One advantage to spending a lot of time at home with snow covering the sidewalks and streets is getting a chance to do a bit of Hulu watching. Right now, that means the Inside Amy Schumer episode with the “Milk Milk Lemonade” song and the Friday Night Lights parody in which Josh Charles alienates the town by instituting a “no raping” policy on the football team. I’ve also been catching up on something even more British than the great SNL “British Movie” sketch — The Comic Strip Presents. Like a lot of British television, this series doesn’t fit the American norm of doing 22 or so episodes in a school year, then doing the same thing the next year. The Comic Strip Presents, drawing from a handful of core actors/writers and a few more who appeared occasionally, did mini-films in batches of five or six. Or two. Or one. They sort of wrapped up in 1993, but they’ve done a few more since then. In fact, just a few days ago, they debuted one on Rupert …
A look back at a Christmas special that failed to become a holiday classic.
Kurt Cobain’s first solo record – recently released 21 years after his 1994 suicide and paired with a suspect “documentary” film project of revisionist mythmaking and iconography – is a jumbled, scraping-barrel-bottom mess of an affair. It’s not to say that, for die-hard fans, there are not things to like about it. There are moments of, I’ll go so far as to say, genuine beauty. The opener “The Yodel Song” shows how easily Cobain could toss off a Nirvana-style melody without giving a second thought, and tunes like “The Happy Guitar” make you feel like, alone sometimes, Cobain genuinely just had a good time making music, even if – maybe especially if – there was no audience to intrude sans himself. And, yes, the acoustic take on “And I Love Her” and the instrumental “Letters To Frances” are sweet. But for every engaging moment (an epic “Do Re Mi,” a frequently bootlegged “Sappy” demo, the Melvins-ish “Reverb Experiment”) there’s a lot of grime. The scattered montages and audio collages, while interesting ephemera, are dated sonically and haven’t aged …
Vikings, colossal beasts and evil hypnotists galore: time for another volume of Mystery Science Theater 3000.
In the annals of TV history, there are a handful of shows held up as the universal examples of shows gone horribly wrong – high-concept shows so preposterous as to flop and get cancelled extremely quickly. These shows live forever, but not as shows people remember, but as trivia items, because they were quickly cancelled and never seen again. Their names become punchlines and we can only imagine how bad these so-called bad shows truly were…even ones from eras in which TV was universally not very good. (Basically any time before 2007.) Shows like My Mother the Car. Turn On. Cop Rock. Pink Lady and Jeff. And of course, Manimal. It’s at the top of this unique list, and not only because it has the most inadvertently awesome and hilarious title in TV history. Also on that list, even though it ran slightly longer than Manimal and maybe because it’s title isn’t as glorious: Automan. The shows are spiritual cousins, if not actual cousins, because they were created by the same man (Glen A. Larson), …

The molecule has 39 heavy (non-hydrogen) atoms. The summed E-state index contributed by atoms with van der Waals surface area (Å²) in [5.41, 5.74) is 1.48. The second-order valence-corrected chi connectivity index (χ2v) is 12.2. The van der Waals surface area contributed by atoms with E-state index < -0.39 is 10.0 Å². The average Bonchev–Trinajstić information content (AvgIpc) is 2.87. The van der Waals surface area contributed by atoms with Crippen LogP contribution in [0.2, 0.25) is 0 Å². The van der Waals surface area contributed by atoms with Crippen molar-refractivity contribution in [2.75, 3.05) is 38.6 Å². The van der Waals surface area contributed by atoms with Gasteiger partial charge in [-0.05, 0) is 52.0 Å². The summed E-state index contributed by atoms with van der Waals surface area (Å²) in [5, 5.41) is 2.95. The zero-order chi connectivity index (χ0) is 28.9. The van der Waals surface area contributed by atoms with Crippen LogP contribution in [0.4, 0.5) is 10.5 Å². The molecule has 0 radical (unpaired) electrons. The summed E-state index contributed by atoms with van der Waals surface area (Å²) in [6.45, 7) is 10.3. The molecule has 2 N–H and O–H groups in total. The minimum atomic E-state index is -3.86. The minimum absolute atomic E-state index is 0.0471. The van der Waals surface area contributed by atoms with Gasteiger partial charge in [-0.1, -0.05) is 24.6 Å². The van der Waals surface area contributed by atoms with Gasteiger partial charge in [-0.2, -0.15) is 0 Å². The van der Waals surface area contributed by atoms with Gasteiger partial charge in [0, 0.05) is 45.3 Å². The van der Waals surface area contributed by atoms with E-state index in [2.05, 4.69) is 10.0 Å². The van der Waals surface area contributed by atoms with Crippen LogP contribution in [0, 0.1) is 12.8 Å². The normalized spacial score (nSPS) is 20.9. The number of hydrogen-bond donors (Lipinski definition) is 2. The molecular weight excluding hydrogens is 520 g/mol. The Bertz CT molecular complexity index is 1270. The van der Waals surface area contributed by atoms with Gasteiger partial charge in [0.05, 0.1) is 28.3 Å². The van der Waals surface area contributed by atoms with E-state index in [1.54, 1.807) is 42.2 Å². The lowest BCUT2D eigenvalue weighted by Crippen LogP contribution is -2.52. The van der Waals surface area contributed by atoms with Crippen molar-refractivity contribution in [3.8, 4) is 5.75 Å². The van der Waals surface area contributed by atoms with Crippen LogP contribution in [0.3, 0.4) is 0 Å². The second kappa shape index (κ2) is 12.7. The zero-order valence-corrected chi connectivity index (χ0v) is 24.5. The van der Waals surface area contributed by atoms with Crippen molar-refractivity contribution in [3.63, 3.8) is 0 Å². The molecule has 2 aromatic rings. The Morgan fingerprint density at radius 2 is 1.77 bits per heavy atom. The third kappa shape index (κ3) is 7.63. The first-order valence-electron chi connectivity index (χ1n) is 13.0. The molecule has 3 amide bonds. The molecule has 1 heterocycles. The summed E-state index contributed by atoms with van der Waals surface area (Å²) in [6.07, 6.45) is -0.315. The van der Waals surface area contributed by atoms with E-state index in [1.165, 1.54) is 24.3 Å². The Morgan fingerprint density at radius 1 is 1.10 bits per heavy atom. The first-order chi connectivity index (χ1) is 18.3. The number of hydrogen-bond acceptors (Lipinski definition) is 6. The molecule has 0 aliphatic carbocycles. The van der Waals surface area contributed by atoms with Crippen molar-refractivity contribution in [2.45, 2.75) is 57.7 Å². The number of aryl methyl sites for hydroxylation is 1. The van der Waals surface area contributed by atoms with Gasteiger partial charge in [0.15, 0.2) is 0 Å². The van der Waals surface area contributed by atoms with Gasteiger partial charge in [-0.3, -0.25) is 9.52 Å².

A new DVD release introduces this groundbreaking series to a new generation.
“Fresh Off the Boat” is a refreshing take on the modern family sitcom.
“The Leftovers” recovers from a so-so first season and comes out swinging in Season Two
Thrilled to see that the Showtime network has sought fit to broadcast the British documentary, The Jam – About The Young Idea, as it’s high time a sizable audience could see/hear/learn about the most important band to come out of the 1977 punk/new wave explosion and be barely known in the United States. The Jam were a particularly British phenomenon and 33 years after their split, new audiences/new generations are finding out about them. Which means that a whole new audience in the United States may pick up on this incredible band. I’m not going to waste time giving you their history, etc. – that’s what this very well-done documentary does and I think does it smartly and in an interesting manner. It’s told in the band’s own words, uses archival footage of The Jam (including some songs that have not been previously heard) and speaks to various people – friends of and fans of the band, amongst them, noted actor Martin Freeman (Fargo, The Hobbit, etc.) and writer Paul Abbott (Shameless – both U.K. …
The beauty of Peanuts exists on several levels: the warmth of the characters; the sense of empathy one has for Charlie Brown; the sweetness and innocence of these children; the messages contained within both the comic strip and the T.V. specials that have appeared over the years. Understand, I grew up with and loved everything about Peanuts – from the first moment I’d ever read one of the collections or saw A Charlie Brown Christmas as a child. Now, even in my 50’s and not a father, I still find joy and pleasure in watching these programs and these beloved characters. And once again, Warner Home Video has offered up this dynamic collection, Peanuts: Emmy Honored Collection, a 2-disc gathering of no less than 9 Emmy nominated/winning Peanuts specials from over the years. Although these are cartoons, there are also some very powerfully poignant lessons to be learned, such as with “Why, Charlie Brown, Why?” in which Linus tries to learn how to cope with the serious illness of a friend of his; “Is This …